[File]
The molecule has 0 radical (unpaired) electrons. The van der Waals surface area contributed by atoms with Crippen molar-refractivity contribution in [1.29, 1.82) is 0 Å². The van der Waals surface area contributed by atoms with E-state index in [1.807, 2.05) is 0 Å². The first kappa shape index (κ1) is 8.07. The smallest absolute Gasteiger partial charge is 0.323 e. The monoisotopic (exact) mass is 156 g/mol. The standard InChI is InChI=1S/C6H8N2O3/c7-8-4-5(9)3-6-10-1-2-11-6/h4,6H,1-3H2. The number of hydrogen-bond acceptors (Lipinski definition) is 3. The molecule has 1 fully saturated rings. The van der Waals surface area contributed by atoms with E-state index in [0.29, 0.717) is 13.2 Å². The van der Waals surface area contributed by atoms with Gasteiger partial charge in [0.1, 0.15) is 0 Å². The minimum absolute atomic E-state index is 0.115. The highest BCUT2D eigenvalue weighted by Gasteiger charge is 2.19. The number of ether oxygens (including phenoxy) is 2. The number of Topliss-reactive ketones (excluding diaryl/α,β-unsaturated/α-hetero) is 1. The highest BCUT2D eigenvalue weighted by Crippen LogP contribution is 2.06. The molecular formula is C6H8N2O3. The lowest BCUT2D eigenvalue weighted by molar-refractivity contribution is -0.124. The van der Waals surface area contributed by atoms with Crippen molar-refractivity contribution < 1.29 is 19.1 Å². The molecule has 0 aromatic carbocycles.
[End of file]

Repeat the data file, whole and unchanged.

The molecule has 0 radical (unpaired) electrons. The van der Waals surface area contributed by atoms with Crippen molar-refractivity contribution in [1.29, 1.82) is 0 Å². The van der Waals surface area contributed by atoms with E-state index in [1.807, 2.05) is 0 Å². The first kappa shape index (κ1) is 8.07. The smallest absolute Gasteiger partial charge is 0.323 e. The monoisotopic (exact) mass is 156 g/mol. The standard InChI is InChI=1S/C6H8N2O3/c7-8-4-5(9)3-6-10-1-2-11-6/h4,6H,1-3H2. The number of hydrogen-bond acceptors (Lipinski definition) is 3. The molecule has 1 fully saturated rings. The van der Waals surface area contributed by atoms with E-state index in [0.29, 0.717) is 13.2 Å². The van der Waals surface area contributed by atoms with Gasteiger partial charge in [0.1, 0.15) is 0 Å². The minimum absolute atomic E-state index is 0.115. The highest BCUT2D eigenvalue weighted by Gasteiger charge is 2.19. The number of ether oxygens (including phenoxy) is 2. The number of Topliss-reactive ketones (excluding diaryl/α,β-unsaturated/α-hetero) is 1. The highest BCUT2D eigenvalue weighted by Crippen LogP contribution is 2.06. The molecular formula is C6H8N2O3. The lowest BCUT2D eigenvalue weighted by molar-refractivity contribution is -0.124. The van der Waals surface area contributed by atoms with Crippen molar-refractivity contribution < 1.29 is 19.1 Å². The molecule has 0 aromatic carbocycles.